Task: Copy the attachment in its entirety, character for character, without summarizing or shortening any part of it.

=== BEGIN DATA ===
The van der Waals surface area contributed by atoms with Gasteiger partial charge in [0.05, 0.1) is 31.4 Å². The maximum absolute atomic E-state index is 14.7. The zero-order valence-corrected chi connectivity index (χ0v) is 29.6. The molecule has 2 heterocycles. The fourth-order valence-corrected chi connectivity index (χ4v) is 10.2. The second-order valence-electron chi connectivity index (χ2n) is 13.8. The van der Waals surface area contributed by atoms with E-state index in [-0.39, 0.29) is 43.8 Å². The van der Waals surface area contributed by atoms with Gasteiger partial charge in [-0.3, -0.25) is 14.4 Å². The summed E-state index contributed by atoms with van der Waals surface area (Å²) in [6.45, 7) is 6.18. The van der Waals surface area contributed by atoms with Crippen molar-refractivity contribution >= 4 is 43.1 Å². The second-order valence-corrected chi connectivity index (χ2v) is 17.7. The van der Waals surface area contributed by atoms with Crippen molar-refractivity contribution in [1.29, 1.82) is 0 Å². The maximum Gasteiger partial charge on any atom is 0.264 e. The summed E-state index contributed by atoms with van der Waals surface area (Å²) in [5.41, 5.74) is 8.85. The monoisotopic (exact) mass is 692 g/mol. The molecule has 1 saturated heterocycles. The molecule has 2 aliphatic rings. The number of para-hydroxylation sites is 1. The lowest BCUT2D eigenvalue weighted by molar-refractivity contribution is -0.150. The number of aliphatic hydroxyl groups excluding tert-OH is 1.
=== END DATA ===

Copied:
The van der Waals surface area contributed by atoms with Gasteiger partial charge in [0.05, 0.1) is 31.4 Å². The maximum absolute atomic E-state index is 14.7. The zero-order valence-corrected chi connectivity index (χ0v) is 29.6. The molecule has 2 heterocycles. The fourth-order valence-corrected chi connectivity index (χ4v) is 10.2. The second-order valence-electron chi connectivity index (χ2n) is 13.8. The van der Waals surface area contributed by atoms with E-state index in [-0.39, 0.29) is 43.8 Å². The van der Waals surface area contributed by atoms with Gasteiger partial charge in [-0.3, -0.25) is 14.4 Å². The summed E-state index contributed by atoms with van der Waals surface area (Å²) in [6.45, 7) is 6.18. The van der Waals surface area contributed by atoms with Crippen molar-refractivity contribution >= 4 is 43.1 Å². The second-order valence-corrected chi connectivity index (χ2v) is 17.7. The van der Waals surface area contributed by atoms with Crippen molar-refractivity contribution in [1.29, 1.82) is 0 Å². The maximum Gasteiger partial charge on any atom is 0.264 e. The summed E-state index contributed by atoms with van der Waals surface area (Å²) in [5.41, 5.74) is 8.85. The monoisotopic (exact) mass is 692 g/mol. The molecule has 1 saturated heterocycles. The molecule has 2 aliphatic rings. The number of para-hydroxylation sites is 1. The lowest BCUT2D eigenvalue weighted by molar-refractivity contribution is -0.150. The number of aliphatic hydroxyl groups excluding tert-OH is 1.